paper with direction to future work in Section 6.
2 Related Work
Current Information retrieval systems in microblogs for disaster management are
mostly based on the content analysis of microbogs posts. Tweak the tweet sys-
tem [1] provided a hashtag based syntax to make text mining of the huge amount
of information shared in microblogs during disasters easily processed. Imran et
al. [2] proposed a classification model for disaster-related information extraction

Prominent microblog users Identification 3
by analyzing tweets text content. MicroFilters system [3] extracted the valuable
disaster-related-images shared in microblogs based on image analysis techniques.
These systems have yielded promising results for the identification and classifi-
cation of disaster-related-content. However, they are computationally expensive,
on the one hand, and they are still sensitive to redundant and outdated informa-
tion on the other hand. Moreover, it is more logical to identify prominent users
that may share relevant and exclusive information during the disaster and track
them in order to access in real time to their shared disaster-related-information.
To the best of our knowledge, the issue of prominent users’ identification
has never been studied in the context of disasters. However, it has been widely
explored in the different contexts defining key users as influential users in the
network or as domain experts who are active and popular in a specific topic or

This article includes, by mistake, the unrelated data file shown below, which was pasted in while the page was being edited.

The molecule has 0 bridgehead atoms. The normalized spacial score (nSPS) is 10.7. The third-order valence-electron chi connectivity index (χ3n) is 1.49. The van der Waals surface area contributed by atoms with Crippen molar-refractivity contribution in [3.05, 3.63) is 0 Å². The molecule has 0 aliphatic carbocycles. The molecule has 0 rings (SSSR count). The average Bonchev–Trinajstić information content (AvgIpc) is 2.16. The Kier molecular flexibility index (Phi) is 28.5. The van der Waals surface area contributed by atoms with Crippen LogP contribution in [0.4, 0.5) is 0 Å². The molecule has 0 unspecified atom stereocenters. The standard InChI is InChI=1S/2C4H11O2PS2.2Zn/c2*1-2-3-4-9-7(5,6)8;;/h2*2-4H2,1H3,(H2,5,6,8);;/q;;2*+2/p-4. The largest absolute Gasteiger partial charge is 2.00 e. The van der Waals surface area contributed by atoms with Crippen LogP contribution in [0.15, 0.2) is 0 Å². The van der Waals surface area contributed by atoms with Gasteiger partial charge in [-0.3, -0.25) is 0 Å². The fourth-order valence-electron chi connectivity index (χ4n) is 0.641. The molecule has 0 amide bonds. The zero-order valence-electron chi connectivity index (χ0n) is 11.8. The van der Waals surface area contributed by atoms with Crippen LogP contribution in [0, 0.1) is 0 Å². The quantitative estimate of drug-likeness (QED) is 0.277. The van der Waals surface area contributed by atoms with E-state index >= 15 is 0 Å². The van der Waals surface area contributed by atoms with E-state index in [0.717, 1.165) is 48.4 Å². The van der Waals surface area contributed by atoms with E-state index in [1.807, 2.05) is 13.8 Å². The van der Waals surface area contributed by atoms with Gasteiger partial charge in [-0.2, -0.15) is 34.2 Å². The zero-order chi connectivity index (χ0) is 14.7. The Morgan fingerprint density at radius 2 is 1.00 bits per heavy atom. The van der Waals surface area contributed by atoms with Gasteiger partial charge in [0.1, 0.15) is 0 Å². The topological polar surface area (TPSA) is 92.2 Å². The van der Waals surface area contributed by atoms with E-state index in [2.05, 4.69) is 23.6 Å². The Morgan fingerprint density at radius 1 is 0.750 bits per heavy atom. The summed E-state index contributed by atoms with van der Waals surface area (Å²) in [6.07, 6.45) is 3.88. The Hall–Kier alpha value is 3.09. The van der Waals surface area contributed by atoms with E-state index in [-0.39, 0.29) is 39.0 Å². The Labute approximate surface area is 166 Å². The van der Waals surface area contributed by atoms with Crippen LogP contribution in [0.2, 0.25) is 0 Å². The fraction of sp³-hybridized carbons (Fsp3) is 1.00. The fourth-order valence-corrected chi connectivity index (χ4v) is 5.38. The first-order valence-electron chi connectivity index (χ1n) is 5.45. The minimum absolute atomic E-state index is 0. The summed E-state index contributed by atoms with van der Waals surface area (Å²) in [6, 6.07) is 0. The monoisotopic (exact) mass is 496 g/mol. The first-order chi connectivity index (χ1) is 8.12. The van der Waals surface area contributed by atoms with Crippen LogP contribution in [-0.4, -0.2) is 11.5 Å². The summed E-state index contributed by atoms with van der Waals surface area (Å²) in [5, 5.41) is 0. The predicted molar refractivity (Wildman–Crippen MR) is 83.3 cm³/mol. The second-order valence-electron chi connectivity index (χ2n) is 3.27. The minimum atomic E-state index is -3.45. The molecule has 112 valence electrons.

domain [4, 5, 6].
Existing approaches for the identification of social media influencers are based
on standard centrality measures such as eigenvector centrality and its variants
HITS [7] and PageRank [8]. These adapted measures to microblogs specificities
(e.g. number of tweets, mentions, retweets ...) are computationally expensive and
sensitive to well-connected users (e.g. celebrities, communication channels...) [6].
Therefore, these approaches could not be used in real time scenarios, on the one
hand, and they could not lead us to identify users sharing fresh information
during unexpected disasters on the other hand.
Apart from the above research studies, domain experts identification has
been explored using supervised and unsupervised learning techniques based on
a set of features describing the activities of users regarding only the particular
analyzed topics [9, 10, 11]. IA-Rank [12] ranked users based on the features
characterizing how the user name is amplified via mentions, replies or retweets
by other users. Pal et al. [9] proposed a new identification model using a set of
features characterizing microblog users according to the different nature of their
activities and their social position in the network. Xianlei et al. [10] proposed
a Gradient Boosted Decision Tree to identify domain experts in Sina Microblog